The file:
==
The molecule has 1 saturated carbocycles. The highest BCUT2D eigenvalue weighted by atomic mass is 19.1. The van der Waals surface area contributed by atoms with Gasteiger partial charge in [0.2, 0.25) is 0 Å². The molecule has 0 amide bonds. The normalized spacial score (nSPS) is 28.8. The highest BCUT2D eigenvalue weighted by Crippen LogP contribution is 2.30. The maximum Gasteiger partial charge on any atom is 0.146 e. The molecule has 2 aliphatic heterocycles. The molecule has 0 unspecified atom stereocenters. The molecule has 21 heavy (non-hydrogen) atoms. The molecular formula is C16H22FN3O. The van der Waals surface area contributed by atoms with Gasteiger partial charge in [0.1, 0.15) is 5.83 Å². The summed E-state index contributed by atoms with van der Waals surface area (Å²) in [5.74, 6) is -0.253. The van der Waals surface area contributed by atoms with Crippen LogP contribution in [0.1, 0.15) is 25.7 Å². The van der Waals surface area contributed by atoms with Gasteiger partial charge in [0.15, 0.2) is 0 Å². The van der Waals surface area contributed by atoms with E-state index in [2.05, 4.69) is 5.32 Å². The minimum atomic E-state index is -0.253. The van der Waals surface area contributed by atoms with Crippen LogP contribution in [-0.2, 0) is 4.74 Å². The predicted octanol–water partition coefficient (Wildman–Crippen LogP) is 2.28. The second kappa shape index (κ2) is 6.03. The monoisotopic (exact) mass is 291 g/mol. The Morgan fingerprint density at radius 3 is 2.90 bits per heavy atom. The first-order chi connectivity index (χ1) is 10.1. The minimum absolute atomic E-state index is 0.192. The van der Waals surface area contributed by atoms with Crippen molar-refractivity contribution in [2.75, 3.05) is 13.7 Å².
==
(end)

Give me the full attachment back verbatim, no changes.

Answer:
The molecule has 1 saturated carbocycles. The highest BCUT2D eigenvalue weighted by atomic mass is 19.1. The van der Waals surface area contributed by atoms with Gasteiger partial charge in [0.2, 0.25) is 0 Å². The molecule has 0 amide bonds. The normalized spacial score (nSPS) is 28.8. The highest BCUT2D eigenvalue weighted by Crippen LogP contribution is 2.30. The maximum Gasteiger partial charge on any atom is 0.146 e. The molecule has 2 aliphatic heterocycles. The molecule has 0 unspecified atom stereocenters. The molecule has 21 heavy (non-hydrogen) atoms. The molecular formula is C16H22FN3O. The van der Waals surface area contributed by atoms with Gasteiger partial charge in [0.1, 0.15) is 5.83 Å². The summed E-state index contributed by atoms with van der Waals surface area (Å²) in [5.74, 6) is -0.253. The van der Waals surface area contributed by atoms with Crippen LogP contribution in [0.1, 0.15) is 25.7 Å². The van der Waals surface area contributed by atoms with Gasteiger partial charge in [0.15, 0.2) is 0 Å². The van der Waals surface area contributed by atoms with E-state index in [2.05, 4.69) is 5.32 Å². The minimum atomic E-state index is -0.253. The van der Waals surface area contributed by atoms with Crippen LogP contribution in [-0.2, 0) is 4.74 Å². The predicted octanol–water partition coefficient (Wildman–Crippen LogP) is 2.28. The second kappa shape index (κ2) is 6.03. The monoisotopic (exact) mass is 291 g/mol. The Morgan fingerprint density at radius 3 is 2.90 bits per heavy atom. The first-order chi connectivity index (χ1) is 10.1. The minimum absolute atomic E-state index is 0.192. The van der Waals surface area contributed by atoms with Crippen molar-refractivity contribution in [2.75, 3.05) is 13.7 Å².